"The Innocents" (Jack Clayton, 1961) is based on Henry James' classic story "The Turn of the Screw" co-scripted for the screen by none other than Truman Capote. Both deal with the attempts of a nanny to break her two young charges of the psession imposed on them by their former nanny and the old gardener---both of whom died under mysterious circumstances. The beauty of the story is that it is never stated outright--the posession may just be a figmentof the nanny's sexually repressed imagination. And Deborah Kerr's sometimes feverish performance adds support to this argument. Add to the other side of the argument the eerily mature peformances by Martin Stephens and Pamela Franklin as the children. Ms. Franklin grew up to give equally mature and accomplished roles later in her career--her performance in "The Prime of Miss Jean Brodie" rivalled the Oscar-winning one by Maggie Smith.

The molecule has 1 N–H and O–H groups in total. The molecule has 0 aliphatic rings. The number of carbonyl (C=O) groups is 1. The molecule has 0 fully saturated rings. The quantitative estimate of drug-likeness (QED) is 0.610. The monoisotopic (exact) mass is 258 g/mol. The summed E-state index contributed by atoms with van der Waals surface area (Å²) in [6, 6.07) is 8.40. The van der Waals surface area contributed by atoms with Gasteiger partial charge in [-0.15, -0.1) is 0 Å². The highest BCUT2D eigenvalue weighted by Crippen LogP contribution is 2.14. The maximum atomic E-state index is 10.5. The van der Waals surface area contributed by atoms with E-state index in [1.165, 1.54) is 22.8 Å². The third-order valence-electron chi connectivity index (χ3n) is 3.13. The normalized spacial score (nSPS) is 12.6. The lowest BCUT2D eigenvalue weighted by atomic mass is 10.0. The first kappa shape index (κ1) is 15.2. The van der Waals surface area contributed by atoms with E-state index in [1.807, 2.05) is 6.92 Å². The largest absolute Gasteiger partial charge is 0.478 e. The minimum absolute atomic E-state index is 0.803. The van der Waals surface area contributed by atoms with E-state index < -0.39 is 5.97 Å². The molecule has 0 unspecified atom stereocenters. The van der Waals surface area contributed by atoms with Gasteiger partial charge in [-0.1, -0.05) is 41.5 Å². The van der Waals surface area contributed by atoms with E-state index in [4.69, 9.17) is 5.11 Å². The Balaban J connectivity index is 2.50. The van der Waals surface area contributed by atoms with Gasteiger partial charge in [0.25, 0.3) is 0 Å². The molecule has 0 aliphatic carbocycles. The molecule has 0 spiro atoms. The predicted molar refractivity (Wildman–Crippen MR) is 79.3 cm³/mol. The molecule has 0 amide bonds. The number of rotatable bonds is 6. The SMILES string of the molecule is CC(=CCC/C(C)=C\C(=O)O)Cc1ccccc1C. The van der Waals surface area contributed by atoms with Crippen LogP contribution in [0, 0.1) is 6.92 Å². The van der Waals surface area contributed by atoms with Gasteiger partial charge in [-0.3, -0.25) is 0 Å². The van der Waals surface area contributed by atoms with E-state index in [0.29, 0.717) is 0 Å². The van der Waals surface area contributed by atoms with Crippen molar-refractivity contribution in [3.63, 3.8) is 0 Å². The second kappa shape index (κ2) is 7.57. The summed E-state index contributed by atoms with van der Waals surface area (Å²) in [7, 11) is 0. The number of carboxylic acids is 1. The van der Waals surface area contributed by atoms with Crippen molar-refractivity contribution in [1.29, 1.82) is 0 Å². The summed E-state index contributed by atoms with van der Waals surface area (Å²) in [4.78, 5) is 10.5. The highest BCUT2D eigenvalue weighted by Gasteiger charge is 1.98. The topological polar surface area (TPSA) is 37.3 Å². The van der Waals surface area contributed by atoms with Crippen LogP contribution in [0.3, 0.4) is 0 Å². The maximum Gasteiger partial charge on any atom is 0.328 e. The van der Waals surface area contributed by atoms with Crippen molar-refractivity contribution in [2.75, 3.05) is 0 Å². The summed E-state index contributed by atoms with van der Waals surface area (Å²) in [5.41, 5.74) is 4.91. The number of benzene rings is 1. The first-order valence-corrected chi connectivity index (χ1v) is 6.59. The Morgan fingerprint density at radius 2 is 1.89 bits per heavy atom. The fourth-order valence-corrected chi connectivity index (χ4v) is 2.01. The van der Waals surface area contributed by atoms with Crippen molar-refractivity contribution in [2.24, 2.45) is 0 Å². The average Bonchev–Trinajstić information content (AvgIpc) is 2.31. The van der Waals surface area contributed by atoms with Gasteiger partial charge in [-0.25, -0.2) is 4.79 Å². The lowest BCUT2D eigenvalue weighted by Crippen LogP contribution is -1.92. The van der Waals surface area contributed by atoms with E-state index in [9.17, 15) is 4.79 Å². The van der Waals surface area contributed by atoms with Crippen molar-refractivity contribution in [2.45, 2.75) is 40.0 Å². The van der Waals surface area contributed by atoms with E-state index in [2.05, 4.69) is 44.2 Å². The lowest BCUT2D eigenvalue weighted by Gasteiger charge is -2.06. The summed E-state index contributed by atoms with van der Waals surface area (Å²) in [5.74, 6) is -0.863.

A great deal of the credit of "The Innocents" goes to director Jack Clayton who creates such a bloody eerie mood, in much the same way as Robert Wise did in "The Haunting." Clayton also, I think, has a bird fetish. We were treated to a lot of cruddy birds in Clayton's over-produced, over-publicized, under-acted version of "The Great Gatsby." But he does something neat here, there appear to birds all over the place--during the day, (and) at night, even.But you don't see them too often. They are merely a presence, like the two aberrations of the household. The horror is done so well, so subtley in "The Innocents," as opposed to the atrociousness of "The Exorcist." Who would have thought that the sight of a woman dressed in black, sitting among the reeds in the distant haze could throw such cold at your back and make the roots of your hair tingle? That's the beauty of "The Innocents," it does so much with so little, but when it pulls the stops out, the effect is damn near devastating.
Broadcast on KCMU-FM on January 21, 1977
Nothing to add, really. I wrote another review of "The Innocents" recently and it's remarkably the same.
Tomorrow (668-Neighbor of "The Beast"): "The Exorcist," in all its atrociousness.